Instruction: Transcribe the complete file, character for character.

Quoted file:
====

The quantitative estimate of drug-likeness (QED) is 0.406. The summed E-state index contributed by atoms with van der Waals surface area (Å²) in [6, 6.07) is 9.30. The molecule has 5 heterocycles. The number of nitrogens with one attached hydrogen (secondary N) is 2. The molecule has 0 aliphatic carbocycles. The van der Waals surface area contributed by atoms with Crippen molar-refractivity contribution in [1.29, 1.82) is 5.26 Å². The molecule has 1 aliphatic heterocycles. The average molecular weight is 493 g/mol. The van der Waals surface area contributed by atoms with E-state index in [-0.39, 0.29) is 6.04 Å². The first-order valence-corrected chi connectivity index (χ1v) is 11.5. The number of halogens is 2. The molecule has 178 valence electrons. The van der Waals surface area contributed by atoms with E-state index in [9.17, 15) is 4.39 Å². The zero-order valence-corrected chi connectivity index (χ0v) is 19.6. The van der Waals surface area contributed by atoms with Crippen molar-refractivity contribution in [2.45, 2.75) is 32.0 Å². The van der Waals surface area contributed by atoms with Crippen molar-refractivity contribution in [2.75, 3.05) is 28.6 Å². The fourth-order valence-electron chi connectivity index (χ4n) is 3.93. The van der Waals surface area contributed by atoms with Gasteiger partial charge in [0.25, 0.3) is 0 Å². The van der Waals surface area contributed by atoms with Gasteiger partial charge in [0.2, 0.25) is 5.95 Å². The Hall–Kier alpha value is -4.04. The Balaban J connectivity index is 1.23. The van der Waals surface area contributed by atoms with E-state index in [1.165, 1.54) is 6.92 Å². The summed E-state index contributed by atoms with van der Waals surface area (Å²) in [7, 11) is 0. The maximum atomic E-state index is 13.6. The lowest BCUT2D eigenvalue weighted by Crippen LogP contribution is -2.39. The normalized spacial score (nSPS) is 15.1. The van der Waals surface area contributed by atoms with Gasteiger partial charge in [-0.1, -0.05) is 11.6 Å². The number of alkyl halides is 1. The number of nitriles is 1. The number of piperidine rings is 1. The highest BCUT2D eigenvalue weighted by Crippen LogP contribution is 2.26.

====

The quantitative estimate of drug-likeness (QED) is 0.406. The summed E-state index contributed by atoms with van der Waals surface area (Å²) in [6, 6.07) is 9.30. The molecule has 5 heterocycles. The number of nitrogens with one attached hydrogen (secondary N) is 2. The molecule has 0 aliphatic carbocycles. The van der Waals surface area contributed by atoms with Crippen molar-refractivity contribution in [1.29, 1.82) is 5.26 Å². The molecule has 1 aliphatic heterocycles. The average molecular weight is 493 g/mol. The van der Waals surface area contributed by atoms with E-state index in [-0.39, 0.29) is 6.04 Å². The first-order valence-corrected chi connectivity index (χ1v) is 11.5. The number of halogens is 2. The molecule has 178 valence electrons. The van der Waals surface area contributed by atoms with E-state index in [9.17, 15) is 4.39 Å². The zero-order valence-corrected chi connectivity index (χ0v) is 19.6. The van der Waals surface area contributed by atoms with Crippen molar-refractivity contribution in [2.45, 2.75) is 32.0 Å². The van der Waals surface area contributed by atoms with Crippen molar-refractivity contribution in [2.75, 3.05) is 28.6 Å². The fourth-order valence-electron chi connectivity index (χ4n) is 3.93. The van der Waals surface area contributed by atoms with Gasteiger partial charge in [0.25, 0.3) is 0 Å². The van der Waals surface area contributed by atoms with Gasteiger partial charge in [0.2, 0.25) is 5.95 Å². The Hall–Kier alpha value is -4.04. The Balaban J connectivity index is 1.23. The van der Waals surface area contributed by atoms with E-state index in [1.165, 1.54) is 6.92 Å². The summed E-state index contributed by atoms with van der Waals surface area (Å²) in [7, 11) is 0. The maximum atomic E-state index is 13.6. The lowest BCUT2D eigenvalue weighted by Crippen LogP contribution is -2.39. The normalized spacial score (nSPS) is 15.1. The van der Waals surface area contributed by atoms with Gasteiger partial charge in [-0.1, -0.05) is 11.6 Å². The number of alkyl halides is 1. The number of nitriles is 1. The number of piperidine rings is 1. The highest BCUT2D eigenvalue weighted by Crippen LogP contribution is 2.26.